Tagmedia

Monthnotes for June & July 2018

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Lots of travel and a brief time off means a combined summer-ish edition of month notes for June & July. A lot has happened over the last 8 or so weeks, so let’s dive right in. In no particular order…

Trustable Technology mark

The ThingsCon trustmark for IoT has a name, finally! Meet the Trustable Technology mark, or #trustabletech for short. The URL (trustabletech.com) still forwards to the trustmark page on ThingsCon.com, but will have its own place soon. The most current version of the explainer presentation is up on Slideshare:

What’s more, I’m not alone in this endeavor—far from it! More and more folks from the ThingsCon network have been giving their input, which is priceless. Also, Pete Thomas (University of Dundee) has been taking the design lead and been a great sparring partner on strategy questions, and Jason Schultz (NYU Law) has been thinking about legal and policy implications. A big thank you to Pete & Jason! I’m super excited this is moving along at such a clip.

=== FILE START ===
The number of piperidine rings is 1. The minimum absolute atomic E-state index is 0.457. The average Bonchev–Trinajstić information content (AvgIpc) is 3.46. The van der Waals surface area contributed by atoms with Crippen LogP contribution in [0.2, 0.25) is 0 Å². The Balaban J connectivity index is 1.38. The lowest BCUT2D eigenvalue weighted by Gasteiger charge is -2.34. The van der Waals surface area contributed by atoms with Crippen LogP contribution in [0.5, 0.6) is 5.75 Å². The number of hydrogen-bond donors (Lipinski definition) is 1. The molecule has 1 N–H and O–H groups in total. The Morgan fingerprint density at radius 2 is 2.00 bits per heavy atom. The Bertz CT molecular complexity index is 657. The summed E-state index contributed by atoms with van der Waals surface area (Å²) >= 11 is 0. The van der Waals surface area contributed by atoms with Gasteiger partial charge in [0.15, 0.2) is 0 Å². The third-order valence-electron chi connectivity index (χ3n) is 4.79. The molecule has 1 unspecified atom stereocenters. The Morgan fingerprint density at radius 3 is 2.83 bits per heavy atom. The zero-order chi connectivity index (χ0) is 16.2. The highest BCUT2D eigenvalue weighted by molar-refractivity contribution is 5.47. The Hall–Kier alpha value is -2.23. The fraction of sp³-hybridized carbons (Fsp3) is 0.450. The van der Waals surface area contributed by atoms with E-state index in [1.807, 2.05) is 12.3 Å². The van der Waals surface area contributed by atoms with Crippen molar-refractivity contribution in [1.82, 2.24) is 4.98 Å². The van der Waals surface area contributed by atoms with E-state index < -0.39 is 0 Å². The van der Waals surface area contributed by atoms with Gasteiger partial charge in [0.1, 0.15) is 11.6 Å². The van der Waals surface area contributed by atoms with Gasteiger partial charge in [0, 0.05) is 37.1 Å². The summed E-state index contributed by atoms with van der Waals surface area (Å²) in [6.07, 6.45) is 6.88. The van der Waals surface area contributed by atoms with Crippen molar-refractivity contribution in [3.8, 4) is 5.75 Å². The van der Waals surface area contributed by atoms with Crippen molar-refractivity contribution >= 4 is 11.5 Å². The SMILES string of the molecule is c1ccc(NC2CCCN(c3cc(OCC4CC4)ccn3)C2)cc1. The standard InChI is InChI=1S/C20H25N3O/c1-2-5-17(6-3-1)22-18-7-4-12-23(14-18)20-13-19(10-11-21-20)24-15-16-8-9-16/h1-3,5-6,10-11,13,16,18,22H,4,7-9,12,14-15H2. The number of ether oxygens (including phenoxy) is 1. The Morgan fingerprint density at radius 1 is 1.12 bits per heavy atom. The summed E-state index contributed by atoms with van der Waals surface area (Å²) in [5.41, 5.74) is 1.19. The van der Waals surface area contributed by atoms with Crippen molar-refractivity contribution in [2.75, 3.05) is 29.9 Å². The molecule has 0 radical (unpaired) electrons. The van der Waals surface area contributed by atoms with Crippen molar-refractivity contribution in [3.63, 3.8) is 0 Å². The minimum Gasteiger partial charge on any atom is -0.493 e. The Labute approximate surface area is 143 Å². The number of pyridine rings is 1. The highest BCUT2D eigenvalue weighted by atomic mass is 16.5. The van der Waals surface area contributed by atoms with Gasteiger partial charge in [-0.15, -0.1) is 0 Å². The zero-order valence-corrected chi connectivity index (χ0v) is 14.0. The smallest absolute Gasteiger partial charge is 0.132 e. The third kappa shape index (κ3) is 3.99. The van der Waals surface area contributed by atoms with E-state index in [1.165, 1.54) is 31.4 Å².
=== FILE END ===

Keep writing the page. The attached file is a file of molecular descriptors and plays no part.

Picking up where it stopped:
Going forward, the next steps are to finalize and then test more extensively the checklist for the assessment that’s open for comments in this gDoc. Jason and I also just presented the trustmark at the most recent ThingsCon Salon Berlin (video below), and I’ll be presenting it again at ThingsCon Salon Cologne on August 3rd. (Thingscon.com/events has all up-to-date details.)

Media, etc.

Brand Eins interviewed me about IoT and how it challenges our notion of ownership and trust. Details in my blog post here.

My somewhat eclectic newsletter Connection Problem has completed Season 3 with just over 30 installments. I’m taking a writing break of a few weeks, and then I’ll kick off Season 4 soon. Sign up now if you want to follow along!

ThingsCon

With ThingsCon, we co-signed not one but two declarations and open letters: The Toronto Declaration about AI and human rights (initiated by AccessNow) and the Open Letter to G20 Leaders.